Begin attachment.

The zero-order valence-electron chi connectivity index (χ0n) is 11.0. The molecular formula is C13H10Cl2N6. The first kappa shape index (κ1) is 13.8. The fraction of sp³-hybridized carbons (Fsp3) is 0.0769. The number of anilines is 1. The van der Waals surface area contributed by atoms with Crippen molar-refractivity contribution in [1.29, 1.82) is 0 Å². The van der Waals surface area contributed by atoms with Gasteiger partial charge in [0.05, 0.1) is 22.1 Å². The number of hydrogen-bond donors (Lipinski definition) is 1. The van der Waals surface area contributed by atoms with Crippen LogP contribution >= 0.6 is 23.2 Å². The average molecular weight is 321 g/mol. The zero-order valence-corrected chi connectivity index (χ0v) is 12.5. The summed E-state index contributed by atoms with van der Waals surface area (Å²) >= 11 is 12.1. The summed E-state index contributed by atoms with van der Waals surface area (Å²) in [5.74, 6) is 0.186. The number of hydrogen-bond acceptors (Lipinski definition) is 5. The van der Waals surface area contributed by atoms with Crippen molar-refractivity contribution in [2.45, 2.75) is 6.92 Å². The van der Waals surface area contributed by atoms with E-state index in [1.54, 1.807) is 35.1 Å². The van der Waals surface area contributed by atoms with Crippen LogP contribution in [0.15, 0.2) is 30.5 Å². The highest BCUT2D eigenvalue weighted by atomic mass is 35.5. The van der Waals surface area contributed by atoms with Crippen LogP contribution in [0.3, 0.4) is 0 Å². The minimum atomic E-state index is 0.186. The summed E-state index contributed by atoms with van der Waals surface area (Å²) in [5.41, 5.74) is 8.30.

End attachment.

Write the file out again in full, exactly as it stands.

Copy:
The zero-order valence-electron chi connectivity index (χ0n) is 11.0. The molecular formula is C13H10Cl2N6. The first kappa shape index (κ1) is 13.8. The fraction of sp³-hybridized carbons (Fsp3) is 0.0769. The number of anilines is 1. The van der Waals surface area contributed by atoms with Crippen molar-refractivity contribution in [1.29, 1.82) is 0 Å². The van der Waals surface area contributed by atoms with Gasteiger partial charge in [0.05, 0.1) is 22.1 Å². The number of hydrogen-bond donors (Lipinski definition) is 1. The van der Waals surface area contributed by atoms with Crippen LogP contribution >= 0.6 is 23.2 Å². The average molecular weight is 321 g/mol. The zero-order valence-corrected chi connectivity index (χ0v) is 12.5. The summed E-state index contributed by atoms with van der Waals surface area (Å²) >= 11 is 12.1. The summed E-state index contributed by atoms with van der Waals surface area (Å²) in [5.74, 6) is 0.186. The number of hydrogen-bond acceptors (Lipinski definition) is 5. The van der Waals surface area contributed by atoms with Crippen molar-refractivity contribution in [2.45, 2.75) is 6.92 Å². The van der Waals surface area contributed by atoms with E-state index in [1.54, 1.807) is 35.1 Å². The van der Waals surface area contributed by atoms with Crippen LogP contribution in [0.15, 0.2) is 30.5 Å². The highest BCUT2D eigenvalue weighted by atomic mass is 35.5. The van der Waals surface area contributed by atoms with Crippen LogP contribution in [0.3, 0.4) is 0 Å². The minimum atomic E-state index is 0.186. The summed E-state index contributed by atoms with van der Waals surface area (Å²) in [5.41, 5.74) is 8.30.